Retiree Health Benefits At the Crossroads
Overview of Health Benefits for Pre-65 and Medicare-Eligible Retirees
Trends Among Employers Offering Retiree Health Benefits
Over time, the share of large employers (with 200 or more employees) offering retiree health benefits has declined, and employers that continue to offer benefits have made changes to manage their costs, often by shifting costs directly or indirectly to their retirees. Since 1988, the percentage of large firms offering retiree health coverage has dropped by more than half from 66 percent in 1988 to 28 percent in 2013, according to the 2013 Kaiser/HRET Survey of Employer-Sponsored Health Benefits (Figure 1). The biggest drop occurred between 1988 and 1991, after the Financial Accounting Standards Board required private sector employers to account for the costs of health benefits for current and future retirees. But ever since, there has been a more or less steady erosion in the percentage of firms offering retiree health coverage, dropping from roughly 40 percent of large employers in the mid-to late 1990s, to 28 percent of firms in 2013. Some firms elected to stop offering benefits (usually to future retirees first) while newer firms, and firms in the service and technology sectors, for example, never established the financial commitment to provide health benefits to their retirees. As a result of these changes, fewer than one in five workers today are employed by firms offering retiree health benefits.1
Large firms have always been much more likely than smaller firms to offer retiree health benefits to at least some of their former employees (Figure 2). Retiree health coverage is more typically offered to state and local government employees, and more often offered to employees in certain industries (such as finance) than to workers in the wholesale or retail industries, according to the KFF/HRET 2013 survey. Retiree health coverage is also more common among firms that pay higher wages, and more common among large unionized than non-unionized firms.
Coverage for Pre-65 Retirees
Employer-sponsored retiree health plans have historically played a vital role in contributing to retirement security for retirees who were too young to qualify for Medicare. In 2012, 45 percent of retirees ages 55 to 64 had health benefits from a former employer (Figure 3), reflecting a small decline from 2009, when 50 percent of early retirees had retiree health benefits.2 Prior to the availability of health marketplaces, insurance reforms, and subsidies provided by the Affordable Care Act (ACA), pre-65 retirees without access to employer-sponsored retiree health coverage or coverage from spouse had few good coverage options, as the availability of coverage for pre-65 retirees in the individual health insurance marketplace was unreliable, expensive, and subject to underwriting and potential denial of coverage. Though the cost of coverage for pre-65 retirees is substantially higher than for Medicare-eligible retirees, firms have been more likely to offer health benefits to pre-65 retirees. Among all large firms offering retiree health benefits, 90 percent of firms offered coverage to retirees under the age of 65, compared to 67 percent of firms offering coverage to Medicare-age retirees, according to the KFF/HRET 2013 employer survey.3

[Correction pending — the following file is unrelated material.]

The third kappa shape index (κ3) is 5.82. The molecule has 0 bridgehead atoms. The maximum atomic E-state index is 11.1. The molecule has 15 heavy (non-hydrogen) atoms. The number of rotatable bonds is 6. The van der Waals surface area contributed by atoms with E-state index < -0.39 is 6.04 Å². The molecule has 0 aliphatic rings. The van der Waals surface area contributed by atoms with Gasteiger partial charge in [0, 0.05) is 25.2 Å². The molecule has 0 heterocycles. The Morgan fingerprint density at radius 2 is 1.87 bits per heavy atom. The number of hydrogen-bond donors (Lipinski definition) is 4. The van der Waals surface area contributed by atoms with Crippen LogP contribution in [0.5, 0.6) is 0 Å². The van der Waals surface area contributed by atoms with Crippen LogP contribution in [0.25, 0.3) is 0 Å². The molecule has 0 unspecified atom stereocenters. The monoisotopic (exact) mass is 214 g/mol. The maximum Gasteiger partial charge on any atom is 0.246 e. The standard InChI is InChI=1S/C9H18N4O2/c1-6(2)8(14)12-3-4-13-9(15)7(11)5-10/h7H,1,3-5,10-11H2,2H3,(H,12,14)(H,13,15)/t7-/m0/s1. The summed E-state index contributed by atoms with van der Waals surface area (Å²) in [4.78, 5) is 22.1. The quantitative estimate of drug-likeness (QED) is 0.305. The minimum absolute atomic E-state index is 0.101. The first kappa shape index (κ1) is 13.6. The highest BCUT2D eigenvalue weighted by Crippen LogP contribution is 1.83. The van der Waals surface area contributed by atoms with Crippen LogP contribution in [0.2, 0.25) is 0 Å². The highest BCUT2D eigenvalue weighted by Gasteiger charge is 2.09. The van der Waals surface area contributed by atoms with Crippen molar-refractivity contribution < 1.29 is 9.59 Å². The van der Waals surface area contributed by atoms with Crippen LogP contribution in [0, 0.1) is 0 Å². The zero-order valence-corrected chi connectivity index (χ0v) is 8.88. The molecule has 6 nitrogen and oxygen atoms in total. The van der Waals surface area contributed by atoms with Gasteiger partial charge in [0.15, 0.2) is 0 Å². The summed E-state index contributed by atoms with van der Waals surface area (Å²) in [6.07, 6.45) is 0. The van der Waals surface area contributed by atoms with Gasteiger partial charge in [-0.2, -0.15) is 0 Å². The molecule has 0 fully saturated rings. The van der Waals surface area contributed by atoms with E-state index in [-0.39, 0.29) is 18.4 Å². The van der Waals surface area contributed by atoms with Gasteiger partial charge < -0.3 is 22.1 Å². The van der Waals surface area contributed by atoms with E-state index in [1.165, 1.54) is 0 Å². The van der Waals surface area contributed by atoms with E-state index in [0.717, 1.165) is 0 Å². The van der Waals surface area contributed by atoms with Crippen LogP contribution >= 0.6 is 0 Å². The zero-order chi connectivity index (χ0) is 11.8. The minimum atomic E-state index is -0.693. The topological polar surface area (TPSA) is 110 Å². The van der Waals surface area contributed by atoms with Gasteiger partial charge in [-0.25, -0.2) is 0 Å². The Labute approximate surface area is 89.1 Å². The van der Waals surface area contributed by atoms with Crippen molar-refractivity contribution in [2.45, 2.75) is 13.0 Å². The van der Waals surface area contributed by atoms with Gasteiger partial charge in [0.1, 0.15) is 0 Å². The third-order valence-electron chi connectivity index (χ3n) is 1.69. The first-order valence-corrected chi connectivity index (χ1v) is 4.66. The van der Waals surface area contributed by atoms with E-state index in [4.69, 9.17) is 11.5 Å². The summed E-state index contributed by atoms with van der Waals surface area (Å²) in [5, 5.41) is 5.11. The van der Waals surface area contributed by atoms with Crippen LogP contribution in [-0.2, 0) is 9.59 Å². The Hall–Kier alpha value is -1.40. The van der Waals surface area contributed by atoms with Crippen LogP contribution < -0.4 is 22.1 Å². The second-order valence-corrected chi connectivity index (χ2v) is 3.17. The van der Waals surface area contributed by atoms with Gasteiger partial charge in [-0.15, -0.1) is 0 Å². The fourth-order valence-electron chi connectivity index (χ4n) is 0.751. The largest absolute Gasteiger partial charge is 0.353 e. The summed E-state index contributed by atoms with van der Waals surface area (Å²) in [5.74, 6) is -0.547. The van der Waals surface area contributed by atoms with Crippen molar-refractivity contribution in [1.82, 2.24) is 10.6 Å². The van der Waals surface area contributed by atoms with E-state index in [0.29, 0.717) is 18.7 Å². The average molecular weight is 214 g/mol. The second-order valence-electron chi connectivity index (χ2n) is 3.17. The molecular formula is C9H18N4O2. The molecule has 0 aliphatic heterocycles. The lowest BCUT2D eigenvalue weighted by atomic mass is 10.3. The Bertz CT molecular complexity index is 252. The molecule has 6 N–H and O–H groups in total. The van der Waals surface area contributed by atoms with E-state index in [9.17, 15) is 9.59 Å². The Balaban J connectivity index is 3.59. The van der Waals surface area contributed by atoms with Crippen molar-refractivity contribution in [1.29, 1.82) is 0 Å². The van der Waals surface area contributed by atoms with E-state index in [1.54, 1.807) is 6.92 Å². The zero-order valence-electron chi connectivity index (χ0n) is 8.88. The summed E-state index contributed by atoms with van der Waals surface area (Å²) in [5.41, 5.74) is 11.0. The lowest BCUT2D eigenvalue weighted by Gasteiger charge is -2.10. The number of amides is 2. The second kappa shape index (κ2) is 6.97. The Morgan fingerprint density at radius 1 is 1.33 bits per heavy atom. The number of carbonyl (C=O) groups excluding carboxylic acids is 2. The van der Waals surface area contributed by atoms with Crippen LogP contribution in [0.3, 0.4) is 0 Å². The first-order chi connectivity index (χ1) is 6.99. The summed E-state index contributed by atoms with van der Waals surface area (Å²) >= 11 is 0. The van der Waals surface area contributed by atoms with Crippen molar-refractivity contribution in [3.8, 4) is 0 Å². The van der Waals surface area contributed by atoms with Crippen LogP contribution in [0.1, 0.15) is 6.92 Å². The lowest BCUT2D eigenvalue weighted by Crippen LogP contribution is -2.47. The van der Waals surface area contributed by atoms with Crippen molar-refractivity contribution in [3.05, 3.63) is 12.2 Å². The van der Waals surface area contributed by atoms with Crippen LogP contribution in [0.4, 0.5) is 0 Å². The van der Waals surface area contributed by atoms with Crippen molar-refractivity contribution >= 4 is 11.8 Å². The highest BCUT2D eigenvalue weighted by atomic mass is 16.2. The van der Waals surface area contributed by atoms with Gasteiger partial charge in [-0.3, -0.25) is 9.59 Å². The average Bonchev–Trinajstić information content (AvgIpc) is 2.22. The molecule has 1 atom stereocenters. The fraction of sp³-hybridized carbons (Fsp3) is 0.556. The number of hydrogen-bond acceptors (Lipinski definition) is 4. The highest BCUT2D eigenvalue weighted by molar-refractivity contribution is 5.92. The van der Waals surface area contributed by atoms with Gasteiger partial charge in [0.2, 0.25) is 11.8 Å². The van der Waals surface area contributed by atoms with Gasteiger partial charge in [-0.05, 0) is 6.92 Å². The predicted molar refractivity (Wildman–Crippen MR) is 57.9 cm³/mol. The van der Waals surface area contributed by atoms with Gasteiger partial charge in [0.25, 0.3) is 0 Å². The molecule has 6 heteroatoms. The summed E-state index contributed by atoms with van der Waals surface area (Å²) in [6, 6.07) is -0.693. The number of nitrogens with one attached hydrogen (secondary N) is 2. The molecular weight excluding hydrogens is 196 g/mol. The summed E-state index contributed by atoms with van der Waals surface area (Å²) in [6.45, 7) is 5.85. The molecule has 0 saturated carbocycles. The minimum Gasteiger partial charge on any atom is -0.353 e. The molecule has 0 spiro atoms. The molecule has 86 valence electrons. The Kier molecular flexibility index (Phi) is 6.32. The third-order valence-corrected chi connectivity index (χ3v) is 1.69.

Large employers typically self-insure the benefits for pre-65 retirees and contract with health insurers to make available their provider network and administer the benefits and claims payments on a national basis. The employer may either combine the pre-65 retirees along with the active employees in the same risk pool, or break out the retirees in a separate risk pool. Most recently, as discussed further below, some employers that previously included active employees and retirees in the same plan have taken steps to create a separate legal plan for retirees only, as retiree-only plans are exempt from some of the more costly requirements of the ACA.
Employers offering pre-65 coverage typically offer the retirees the same health plan options that are available to active employees that, for large employers, would typically consist of a choice among several options, e.g., a PPO, an HMO, and (less frequently) a traditional indemnity plan. Such coverage is typically comprehensive and more generous than what Medicare currently provides, in that employer plans typically include a limit on out-of-pocket costs and provide a prescription drug benefit with no coverage gap. Often the employer will contract with a separate pharmaceutical benefit manager (PBM) to provide the prescription drug coverage (known as a “carve-out”), although sometimes the same insurer providing the medical benefits will also arrange to provide the prescription drug benefits (known as a “carve-in”).
A minority of large employers have changed their retiree health plans over the years in a move toward an account-based plan. With this approach, for example, an employer might credit employees between the ages of 40 and 55 with a fixed amount each year in a health reimbursement account (HRA), which the employees can then use to make their premium contributions to the health plan after they retire from the organization. Alternatively, an employer might offer employees high-deductible health plans as active workers and consider the eligible health savings account (HSA) as a vehicle that employees may use to accumulate funds that the employee can use toward retiree health expenses whether or not the employer actually sponsors a retiree health plan. HSA funds may not be used by pre-65 retirees to pay for retiree health plan premiums, but Medicare-eligible retirees can use HSA account balances to pay their Medicare premiums and premiums for retiree health plans (but not individually-purchased Medicare supplemental insurance policies, known as Medigap). The number of employers offering account-based health plans to active employers continues to grow, as does enrollment in such plans.